Waukegan, IL to Door County, WI
Being a newbie at cruising (recently purchased a 27 footer), I'm wondering what daily passages I could expect to make (assuming decent weather) from Waukegan, IL to say Sturgeon Bay, WI. I'd take a sheltered harbor nightly to get rest and also seek safety.
Waukegan, IL --> Milwaukee, WI --> Sheboygan --> Sturgeon Bay (--> Egg Harbor, maybe)
Does this sound doable?
Good gosh, this is just a dream of mine waiting to get whet this summer!
Some of our southern Lake Michigan folks seem to be away for a while. Join the Lake Michigan email list here on Sailnet and post your question there. Lots of answers will quickly appear.
I've made that trip.
We had to motor the whole way due to lack of wind if you can believe that.
We did Racine, Port washington, Manitowoc, Sturgeon Bay. These were resonable length days,as it was early May and very cold. On a nice summer day with a sw breeze it would be wonderful.
I can't recall off the top of my head the NM's between the ports you have listed. I would sugesst that you try and keep it around 50NM's per day.
Waukegan - Milwaukee might be right around there.
There are several nice marinas/harbors not on your list that might break it up into shorter legs.
Kenosha, Racine, Port Washington, Manitowoc, Two rivers, Kewaunee, and Algoma.
Note: I just checked your milage between ports and it looks like a sound plan other than the leg between Sheboygan to Sturgeon.
That is about 71NM's. Certainly doable, but it would depend on your confidence level. You might want to add another stop or two to break it up.
Take your time, don't be in a hurry, thats what cruising is all about, enjoy the ride.
Waukegan, IL to Door County, WI
(The 50 NMiles a day is listed by a faster 36ft Boat). You will be sailing and docking in the dark. Worst of all, Navigating in the Dark. Dangerous,really frustrating.
*Many days you will be lucky to make 25 miles.
Also, getting into a harbor,dock, or just plain getting into a harbor without grounding,hitting,navigating, or Figuring out the LIGHTS and which side of lights can be very,very difficult.
From the water, every thing can look,appear different.
--Just wait till you go sailing a few times to determine your cruising abilities -- CREW. Depending if you have one and who it is will make an impact on you and them.
If you have a wife or girlfriend, the FIRST CRUISE EXPERIENCES will tell them if they will go with you again or ever !
This will sound stupid, but ---in addition to GPS-- (Also, take a Road Map so when you know what Town you are off of you will have a Better idea of distances you need to go and your location). (on shoreline of Lake Mich)
Our boat is in Manitowoc and I have sailed Lk Mi for years. You will have no problem running up the coast with a port reachable each day (assuming you have a motor). You can keep the shore in site at all times and as long as you respect the forecast and you and your boats limits it is a really nice sail.
However, if you are a true novice you must learn some fundamentals first as storms come up fast. They often don't last long but they can be very powerful.
So as a minimum before heading out be sure you can quickly reef (you must practice), learn and understand how to heave to. Understand and practice manoverboard procedures and the proper use of your radio. You are in a great sailing area but trust me, if you do not get instruction on at least what I have mentioned you can get in real trouble, Even 3 miles offshore and it will take you over a half hour to get back and that's assuming you are straight out from you port with favorable wind and seas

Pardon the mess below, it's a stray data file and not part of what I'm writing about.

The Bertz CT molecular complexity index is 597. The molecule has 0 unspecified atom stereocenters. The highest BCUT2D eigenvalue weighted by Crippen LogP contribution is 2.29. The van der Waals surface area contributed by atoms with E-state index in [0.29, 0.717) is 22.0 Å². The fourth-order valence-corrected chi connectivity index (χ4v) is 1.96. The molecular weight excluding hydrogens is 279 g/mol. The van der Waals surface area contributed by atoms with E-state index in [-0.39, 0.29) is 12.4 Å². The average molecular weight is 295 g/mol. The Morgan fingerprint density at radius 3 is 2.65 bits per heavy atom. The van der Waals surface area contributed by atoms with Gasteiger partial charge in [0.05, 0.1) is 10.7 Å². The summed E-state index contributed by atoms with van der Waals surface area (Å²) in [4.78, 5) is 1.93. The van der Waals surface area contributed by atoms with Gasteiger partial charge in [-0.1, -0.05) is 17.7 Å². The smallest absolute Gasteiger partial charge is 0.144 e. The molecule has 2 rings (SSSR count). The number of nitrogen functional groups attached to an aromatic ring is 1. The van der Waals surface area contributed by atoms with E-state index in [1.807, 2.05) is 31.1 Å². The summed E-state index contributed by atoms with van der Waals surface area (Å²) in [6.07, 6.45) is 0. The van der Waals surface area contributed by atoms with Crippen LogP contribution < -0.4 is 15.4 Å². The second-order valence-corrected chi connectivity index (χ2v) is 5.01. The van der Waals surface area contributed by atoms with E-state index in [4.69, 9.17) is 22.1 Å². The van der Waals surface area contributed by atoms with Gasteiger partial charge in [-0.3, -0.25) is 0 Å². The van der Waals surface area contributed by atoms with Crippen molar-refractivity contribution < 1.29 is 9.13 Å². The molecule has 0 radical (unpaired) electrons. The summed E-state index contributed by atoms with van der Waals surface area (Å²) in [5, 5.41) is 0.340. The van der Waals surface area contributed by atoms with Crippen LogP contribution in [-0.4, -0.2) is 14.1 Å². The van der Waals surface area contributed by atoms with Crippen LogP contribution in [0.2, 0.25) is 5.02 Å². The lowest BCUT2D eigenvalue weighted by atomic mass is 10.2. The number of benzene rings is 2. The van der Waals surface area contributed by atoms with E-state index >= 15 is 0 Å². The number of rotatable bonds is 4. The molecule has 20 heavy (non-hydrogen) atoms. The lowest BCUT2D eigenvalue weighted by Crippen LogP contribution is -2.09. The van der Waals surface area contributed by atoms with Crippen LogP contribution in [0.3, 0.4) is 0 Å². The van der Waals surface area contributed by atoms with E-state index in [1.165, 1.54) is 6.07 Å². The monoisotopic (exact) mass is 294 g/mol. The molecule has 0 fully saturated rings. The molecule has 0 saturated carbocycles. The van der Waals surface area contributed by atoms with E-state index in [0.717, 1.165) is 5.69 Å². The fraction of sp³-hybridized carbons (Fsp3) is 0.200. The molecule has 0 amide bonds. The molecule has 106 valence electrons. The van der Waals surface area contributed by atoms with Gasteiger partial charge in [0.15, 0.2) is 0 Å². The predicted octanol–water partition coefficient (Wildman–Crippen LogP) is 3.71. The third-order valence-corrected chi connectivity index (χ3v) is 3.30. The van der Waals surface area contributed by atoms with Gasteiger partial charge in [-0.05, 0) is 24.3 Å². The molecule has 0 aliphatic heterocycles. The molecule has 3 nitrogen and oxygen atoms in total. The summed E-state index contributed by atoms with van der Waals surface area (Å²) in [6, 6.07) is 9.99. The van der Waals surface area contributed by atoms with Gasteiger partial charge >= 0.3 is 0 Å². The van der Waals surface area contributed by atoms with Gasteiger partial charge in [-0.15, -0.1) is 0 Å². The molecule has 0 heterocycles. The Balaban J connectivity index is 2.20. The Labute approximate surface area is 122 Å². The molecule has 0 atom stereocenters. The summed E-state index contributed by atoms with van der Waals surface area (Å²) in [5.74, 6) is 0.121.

Most the squalls come from the west so you will not have a lee shore, low pressure storms however will typically leave you with a lee shore (the boat being pushed toward shore) so again always check weather
Have fun, hope this helps
Walk then run
I'd like to add a few things to the excellent comments others have made here with regard to cruising the lake shoreline. I would definitely take a few short overnight cruises before heading out on the "big one". Comments about approaching a strange harbor at night are right on. Waukegan itself is a great example. Stay offshore a few miles one evening and then see how long it takes you to find the (familiar) harbor entrance lights heading back against the light clutter on shore. Now imagine what that would be like if you never saw the harbor entrance before. As to speed in a 27 footer, when I first sailed this area in a similar sized boat I got a quick appreciation for the scale of things and that many factors influence how many miles you can put under your keel in a day. Lack of wind early and late in the day is to be expected. SW wind prevails much of the summer so keep that in mind. Bashing into steep short waves when they occur during/after storms can be tiring and really slows a smaller boat you down unless the wind is there to help you. In any case a good reliable engine is a must. Hope to see you on the water (in 6 months or so).
The trip you are thinking of is a lot of fun. From Waukegan I migt suggest a stops in Racine, Milwaukee, Port Washinton, Sheboygan, Manitoc, Kewaunee, (skip Algoma, too shallow) Sturgeon Bay. If you want to venture farther north (well worth it if you have the time) It will take you the better part of a day to get from Sturgeon Bay to Egg Harbor depending on weather. The transit from Sturgeon Bay out into Green Bay can be time consuming.
My home port is Egg Harbor. I would be happy to answer any questions you may have.
I agree! That's a great trip. Milwaukee is a great port, so is Prt Washington. And Door County would be a perfect summer home on the boat if you could take that much time.
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